How about these for tomatoes? Each one is about 14 centimetres in diameter and weighs around a kilo. None of your shop-bought imitations – perfectly symmetrical, dosed to the pips with noxious substances and tasting like cotton wool. And just in case you don’t believe me about the size…
…here’s another photo with one of the offending supermarket variety next to the monster version. They remind me of novelist and fellow blogger Deborah Lawrenson’s harem cushion tomatoes, except that I think these have even more excrescences.
They come from our friend Michel. He loves his garden to the point of obsession. He has rare varieties of trees and shrubs and is constantly re-jigging sections of it. He gardens on alluvial silt down by the River Aveyron so he can grow almost anything. Not content with just one variety of tomato, he has several. As well as these mammoths, he also grows juicy pillar-box red cherry tomatoes, deliciously sweet green ones and slightly larger ones with a hue somewhere between aubergine and grape.
He and Brigitte invited us for dinner the other evening. When we arrived, Michel threw up his hands and said, ‘Cette année, c’est la catastrophe!’ What could be the problem? He shook his head. It was a glut of tomatoes and other fruit – for, as we were taught in school biology lessons, tomatoes are botanically fruits; only I can’t remember why.
Tomatoes featured in every course, except the dessert. They provided bowls of tiny tomatoes with the apéritifs, the starter was tomatoes stuffed with salmon mayonnaise and a tomato and aubergine bake accompanied the grillades. Not that we were complaining: I love tomatoes and research shows they can protect against certain cancers.
Tomatoes don’t do well every year in our region. This isn’t Provence. We are in the foothills of the Massif Central and the sunshine quotient is variable. Michel assures us, though, that this has been a very good year. I was surprised, since July was distinctly gloomy.
We don’t have a vegetable garden, or potager. It’s too much like hard work in our unforgiving, stony soil. Instead, we benefit from our friends’ gluts and largesse. So we left their house with groaning carrier bags of tomatoes and pears.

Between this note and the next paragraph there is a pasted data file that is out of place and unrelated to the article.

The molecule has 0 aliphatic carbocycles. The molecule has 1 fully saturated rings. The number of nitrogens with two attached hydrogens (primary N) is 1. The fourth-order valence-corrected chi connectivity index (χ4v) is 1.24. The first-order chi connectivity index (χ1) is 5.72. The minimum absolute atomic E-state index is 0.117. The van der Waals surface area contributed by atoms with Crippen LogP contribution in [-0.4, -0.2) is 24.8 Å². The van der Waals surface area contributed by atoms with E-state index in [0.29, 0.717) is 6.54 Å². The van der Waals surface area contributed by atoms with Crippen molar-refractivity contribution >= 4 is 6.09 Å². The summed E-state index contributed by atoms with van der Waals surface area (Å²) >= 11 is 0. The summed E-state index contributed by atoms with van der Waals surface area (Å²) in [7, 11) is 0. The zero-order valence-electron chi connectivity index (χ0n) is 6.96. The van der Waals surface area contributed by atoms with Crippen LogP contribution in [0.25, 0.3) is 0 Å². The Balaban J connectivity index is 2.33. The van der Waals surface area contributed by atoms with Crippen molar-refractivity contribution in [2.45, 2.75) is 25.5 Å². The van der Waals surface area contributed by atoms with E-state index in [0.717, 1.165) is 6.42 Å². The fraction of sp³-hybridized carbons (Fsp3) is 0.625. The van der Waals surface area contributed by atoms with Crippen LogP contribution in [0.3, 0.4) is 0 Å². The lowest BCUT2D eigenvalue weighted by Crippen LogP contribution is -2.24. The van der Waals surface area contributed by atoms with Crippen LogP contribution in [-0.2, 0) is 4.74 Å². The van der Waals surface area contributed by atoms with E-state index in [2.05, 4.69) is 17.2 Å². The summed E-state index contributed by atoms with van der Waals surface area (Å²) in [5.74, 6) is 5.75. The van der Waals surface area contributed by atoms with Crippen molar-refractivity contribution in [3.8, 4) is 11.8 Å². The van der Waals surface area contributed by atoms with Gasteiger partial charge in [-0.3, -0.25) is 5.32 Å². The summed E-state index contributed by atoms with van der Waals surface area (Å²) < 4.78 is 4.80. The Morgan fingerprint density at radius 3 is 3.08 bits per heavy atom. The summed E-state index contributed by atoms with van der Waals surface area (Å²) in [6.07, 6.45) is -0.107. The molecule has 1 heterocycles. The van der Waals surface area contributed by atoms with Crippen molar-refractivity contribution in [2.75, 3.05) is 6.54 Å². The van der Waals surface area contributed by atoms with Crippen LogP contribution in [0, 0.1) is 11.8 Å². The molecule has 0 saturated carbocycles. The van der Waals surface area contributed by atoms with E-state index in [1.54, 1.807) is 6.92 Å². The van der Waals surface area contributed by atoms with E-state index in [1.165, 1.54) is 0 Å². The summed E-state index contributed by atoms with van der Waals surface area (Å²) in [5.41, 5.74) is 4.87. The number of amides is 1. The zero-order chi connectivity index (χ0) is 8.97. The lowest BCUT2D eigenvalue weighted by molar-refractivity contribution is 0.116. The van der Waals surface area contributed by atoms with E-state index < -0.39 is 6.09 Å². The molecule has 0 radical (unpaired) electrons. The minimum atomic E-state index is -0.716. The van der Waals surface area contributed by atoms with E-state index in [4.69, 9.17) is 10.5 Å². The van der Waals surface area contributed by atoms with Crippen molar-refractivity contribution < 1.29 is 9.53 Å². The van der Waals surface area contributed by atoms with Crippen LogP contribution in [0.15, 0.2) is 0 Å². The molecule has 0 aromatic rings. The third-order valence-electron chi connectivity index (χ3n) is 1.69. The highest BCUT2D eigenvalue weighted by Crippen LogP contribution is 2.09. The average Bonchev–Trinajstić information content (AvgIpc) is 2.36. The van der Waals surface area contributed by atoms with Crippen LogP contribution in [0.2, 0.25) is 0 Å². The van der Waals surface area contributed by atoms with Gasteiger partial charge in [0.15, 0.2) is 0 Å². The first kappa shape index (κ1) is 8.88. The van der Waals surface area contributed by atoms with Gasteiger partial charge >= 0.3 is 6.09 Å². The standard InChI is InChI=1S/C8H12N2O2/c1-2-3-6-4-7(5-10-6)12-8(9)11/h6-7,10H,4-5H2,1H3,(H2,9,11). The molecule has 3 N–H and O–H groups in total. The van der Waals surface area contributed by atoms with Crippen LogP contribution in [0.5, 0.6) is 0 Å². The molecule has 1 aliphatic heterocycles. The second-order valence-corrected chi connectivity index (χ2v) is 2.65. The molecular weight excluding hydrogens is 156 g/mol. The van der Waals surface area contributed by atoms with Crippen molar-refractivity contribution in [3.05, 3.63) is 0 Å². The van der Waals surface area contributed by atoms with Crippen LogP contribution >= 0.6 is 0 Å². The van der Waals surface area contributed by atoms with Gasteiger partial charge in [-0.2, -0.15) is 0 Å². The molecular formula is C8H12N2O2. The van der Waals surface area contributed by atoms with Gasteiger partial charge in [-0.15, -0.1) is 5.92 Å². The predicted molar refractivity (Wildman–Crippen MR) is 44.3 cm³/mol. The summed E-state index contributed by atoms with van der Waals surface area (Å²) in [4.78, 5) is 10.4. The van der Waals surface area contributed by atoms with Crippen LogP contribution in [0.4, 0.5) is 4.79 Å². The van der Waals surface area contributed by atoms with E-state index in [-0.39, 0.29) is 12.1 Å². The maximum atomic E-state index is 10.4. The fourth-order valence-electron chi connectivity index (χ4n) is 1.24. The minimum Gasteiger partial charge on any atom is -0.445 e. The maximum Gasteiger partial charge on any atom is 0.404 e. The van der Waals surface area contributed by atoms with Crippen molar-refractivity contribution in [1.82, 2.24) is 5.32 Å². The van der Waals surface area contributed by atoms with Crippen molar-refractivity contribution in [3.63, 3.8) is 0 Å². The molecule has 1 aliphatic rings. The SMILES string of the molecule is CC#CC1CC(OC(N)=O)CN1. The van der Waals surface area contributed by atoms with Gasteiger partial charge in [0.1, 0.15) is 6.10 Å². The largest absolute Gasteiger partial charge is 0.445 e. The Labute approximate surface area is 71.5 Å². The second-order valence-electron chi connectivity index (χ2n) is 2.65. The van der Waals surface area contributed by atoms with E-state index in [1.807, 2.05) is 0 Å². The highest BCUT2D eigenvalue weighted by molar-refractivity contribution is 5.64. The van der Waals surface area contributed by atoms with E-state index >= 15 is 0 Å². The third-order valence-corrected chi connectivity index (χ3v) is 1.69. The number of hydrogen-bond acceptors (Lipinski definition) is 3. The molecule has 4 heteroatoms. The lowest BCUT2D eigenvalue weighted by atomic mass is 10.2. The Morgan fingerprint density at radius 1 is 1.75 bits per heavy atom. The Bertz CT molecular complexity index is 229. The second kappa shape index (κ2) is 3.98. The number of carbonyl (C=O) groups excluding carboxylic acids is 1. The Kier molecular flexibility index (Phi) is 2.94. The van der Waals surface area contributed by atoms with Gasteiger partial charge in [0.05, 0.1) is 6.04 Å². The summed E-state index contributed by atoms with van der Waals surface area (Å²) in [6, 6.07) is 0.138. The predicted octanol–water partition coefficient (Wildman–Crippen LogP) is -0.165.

But what do you do with tomatoes this size? Each one is enough for about six people. Here’s my solution, combining the tomatoes with courgettes in one of my favourite soups. There’s likely to be a glut of both at this time of year. And it can be served hot or cold.
Tomato and courgette soup
Butter or olive oil for frying
1 large onion, finely chopped
2kg ripe tomatoes (i.e. just two of Michel’s monsters)
1 kg courgettes, thinly sliced
1.5 litres chicken or vegetable stock
Salt and pepper to taste
- Fry onion in butter/oil until soft but not browned.
- Add courgettes and fry gently for a further few minutes.
- Core tomatoes with an apple corer and remove the skin by placing them in a large bowl and covering for one minute with boiling water. Drain and refresh. The skins should slip off easily.
- If you want a smooth soup, remove and discard tomato seeds. If you prefer a grainier texture, leave them in. Roughly chop the tomatoes and add to the saucepan. Cook for a further two minutes.
- Add stock and bring to the boil. Add salt and pepper to taste. Cover and simmer for 30 minutes.
- Blend soup to a purée. Pass through a sieve as well if you want.
If serving hot, add some grated emmental or gruyère to each bowl and/or a few croûtons. If serving cold, drizzle over a basil purée made by blending a good handful of basil leaves with olive oil.
Copyright © 2011 A writer’s lot in France, all rights reserved
Those are truly awesome tomatoes! We have a few large coeur du boeufs growing, but they’re not doing too well. The usual thing with our tomatoes – they start off well then split or start to rot on the stem. We’ll be using the polytunnel for them next year, assuming we’ve finally got the thing up properly by then. They should do better indoors with regular watering. But we’ll see. That soup sounds delicious. We are starting to run out of ideas of what to do with our courgettes – they always do really well.
I suppose being further south tomatoes do better here than chez vous. Even so, it’s not guaranteed. The soup is useful for using up courgettes, since you can use any size – even the ones that have bolted to marrows. I also make a gratin de courgettes, with eggs, cream and grated cheese (mixture of parmesan and emmental), baked in the oven for about 20 minutes. Nice as a light supper or as an accompaniment to meat dishes.
I enjoy making soups. It’s so easy with just the most basic of ingredients. They are a good way of using up gluts. This one contains very little fat – unless of course you load it with cheese on top. I was introduced to cold soups here, never having tried them while in the UK, and this one works well either hot or cold.
Yum, yum is all i can say to that recipe. I love making soups so will give that a go later in the year. Those tomatoes are enormous arent they. Its been a good year here for them too, i have a friend who has given me loads but they are tiddly compared to those. Delish all the same though